But I am not the target market, so I shall give them a pass.
4. Dodger by Pratchett, Terry (purchased June 9, 2013 – Kindle)
This is a nice little imagined story of a “real” Artful Dodger, who inspires Charles Dickens to write the well-known character. Like everything Pratchett writes, it’s a delightful and engaging story that doesn’t tax the brain overmuch. A nice departure from his Discworld books.
5. The Amazing Maurice and His Educated Rodents (Discworld) by Pratchett, Terry (purchased July 14, 2013 – Kindle)
I enjoyed this young adult Discworld saga about some Rats of Nimh style rats and a likewise-enhanced cat. Also, a dumb kid who isn’t necessarily so dumb.
I tried to read it aloud to my two young adults, but they sort of lost interest. I don’t think it works very well as a read-aloud book, but it’s as witty as any of the other Discworld stories.
6. Off to Be the Wizard by Meyer, Scott (purchased August 16, 2013 – Kindle)
This one is what I’ll call my surprise hit of 2013… I’ll admit I bought it sort-of out of sympathy/support for the author of one of the Webcomics I follow (Basic Instructions). It’s a funny webcomic, but I didn’t really expect that he could necessarily make the leap to full blown novel.
But, man, was I wrong. I won’t give much away when I say in the first chapter, an amateur hacker discovers a file on the website of a major corporation that has information about him. If he changes some of the information, the changes translate to real life. A simple, amusing premise, that is then well-executed into a fun and rollicking story. I would love to actually see another in a series.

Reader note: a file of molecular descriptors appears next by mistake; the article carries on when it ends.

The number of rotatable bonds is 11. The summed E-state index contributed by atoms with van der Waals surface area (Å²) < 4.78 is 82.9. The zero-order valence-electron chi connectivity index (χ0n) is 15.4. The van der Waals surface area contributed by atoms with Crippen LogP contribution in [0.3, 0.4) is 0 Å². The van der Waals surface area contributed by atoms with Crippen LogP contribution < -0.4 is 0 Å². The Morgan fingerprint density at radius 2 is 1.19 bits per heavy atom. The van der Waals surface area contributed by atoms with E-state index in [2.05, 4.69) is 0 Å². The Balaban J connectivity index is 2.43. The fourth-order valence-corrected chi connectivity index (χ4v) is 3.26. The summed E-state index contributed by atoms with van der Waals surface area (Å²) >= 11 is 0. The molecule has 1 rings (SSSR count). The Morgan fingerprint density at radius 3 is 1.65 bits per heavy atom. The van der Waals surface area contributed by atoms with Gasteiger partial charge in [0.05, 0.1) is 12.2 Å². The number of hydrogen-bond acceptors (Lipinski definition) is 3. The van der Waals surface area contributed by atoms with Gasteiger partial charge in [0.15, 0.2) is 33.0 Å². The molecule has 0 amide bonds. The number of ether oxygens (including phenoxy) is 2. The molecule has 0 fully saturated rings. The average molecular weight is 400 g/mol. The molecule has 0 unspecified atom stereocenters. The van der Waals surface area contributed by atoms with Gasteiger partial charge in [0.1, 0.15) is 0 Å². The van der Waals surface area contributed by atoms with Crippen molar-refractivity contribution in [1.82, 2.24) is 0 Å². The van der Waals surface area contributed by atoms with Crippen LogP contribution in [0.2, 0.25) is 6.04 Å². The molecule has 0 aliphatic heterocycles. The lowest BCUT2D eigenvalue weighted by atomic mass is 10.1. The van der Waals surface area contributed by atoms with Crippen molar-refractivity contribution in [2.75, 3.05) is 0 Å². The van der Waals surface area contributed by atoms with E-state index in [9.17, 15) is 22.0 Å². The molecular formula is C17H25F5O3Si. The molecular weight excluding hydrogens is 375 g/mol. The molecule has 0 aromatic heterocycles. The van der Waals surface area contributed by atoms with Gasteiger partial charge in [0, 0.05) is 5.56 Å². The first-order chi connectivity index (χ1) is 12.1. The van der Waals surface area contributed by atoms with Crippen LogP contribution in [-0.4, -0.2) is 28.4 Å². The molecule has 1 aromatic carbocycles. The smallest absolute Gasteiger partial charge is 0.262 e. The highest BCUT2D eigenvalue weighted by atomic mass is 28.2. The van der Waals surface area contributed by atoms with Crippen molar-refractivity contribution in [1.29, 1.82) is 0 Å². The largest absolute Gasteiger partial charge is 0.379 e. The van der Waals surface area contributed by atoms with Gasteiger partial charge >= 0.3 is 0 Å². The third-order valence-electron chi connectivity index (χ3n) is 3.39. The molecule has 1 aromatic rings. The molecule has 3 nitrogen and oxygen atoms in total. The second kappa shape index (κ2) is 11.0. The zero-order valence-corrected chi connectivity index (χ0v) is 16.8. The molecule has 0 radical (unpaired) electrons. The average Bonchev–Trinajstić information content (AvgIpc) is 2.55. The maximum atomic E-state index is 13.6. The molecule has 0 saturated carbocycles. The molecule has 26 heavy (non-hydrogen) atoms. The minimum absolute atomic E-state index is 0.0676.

Worth your time, I say.
7. What I’d Say to the Martians: And Other Veiled Threats by Handey, Jack (purchased September 24, 2013 – Kindle)
I did not know Jack Handey of Saturday Night Live was a real person. Turns out he is, and he writes really funny essay/stories. Check it out.
8. The True Meaning of Smekday by Rex, Adam – In process (library book)
This was a nice end of the year discovery. It’s a book for the younger set, ideally in the 7-13 age group, I think, but I really enjoyed it. It’s well written, funny, and has a strong 11 year old female protagonist.
The kids and I read a bit each night for weeks, and we all enjoyed it quite a bit.
The premise is that our narrator/heroine Gratuity (or Tip to her friends) is writing an essay on The True Meaning of Smekday. Smekday is what they renamed Christmas after the alien invasion of the Boov. And so it goes from there.
This book was hard to find. It was never in stock in any brick-and-mortar store I went into, and I couldn’t even special order it at my favorite brick-and-mortar, Little Shop of Stories. In the end, I got it from the library. After the kids and I read it, we immediately ordered it from Amazon as a Smekday present for my son’s friend, who will surely appreciate it.
It was originally recommended by one of my Facebook acquaintances, and I can’t thank him enough. In fact, I need to thank him *at all*.
If you have a kid in that age range, or know one that you like a lot, especially a girl but not excluding boys, find a way to get a copy of this book in their hands.
We’re in the middle of reading the Adam Rex “Cold Cereal” trilogy, which is just as brilliant and well written.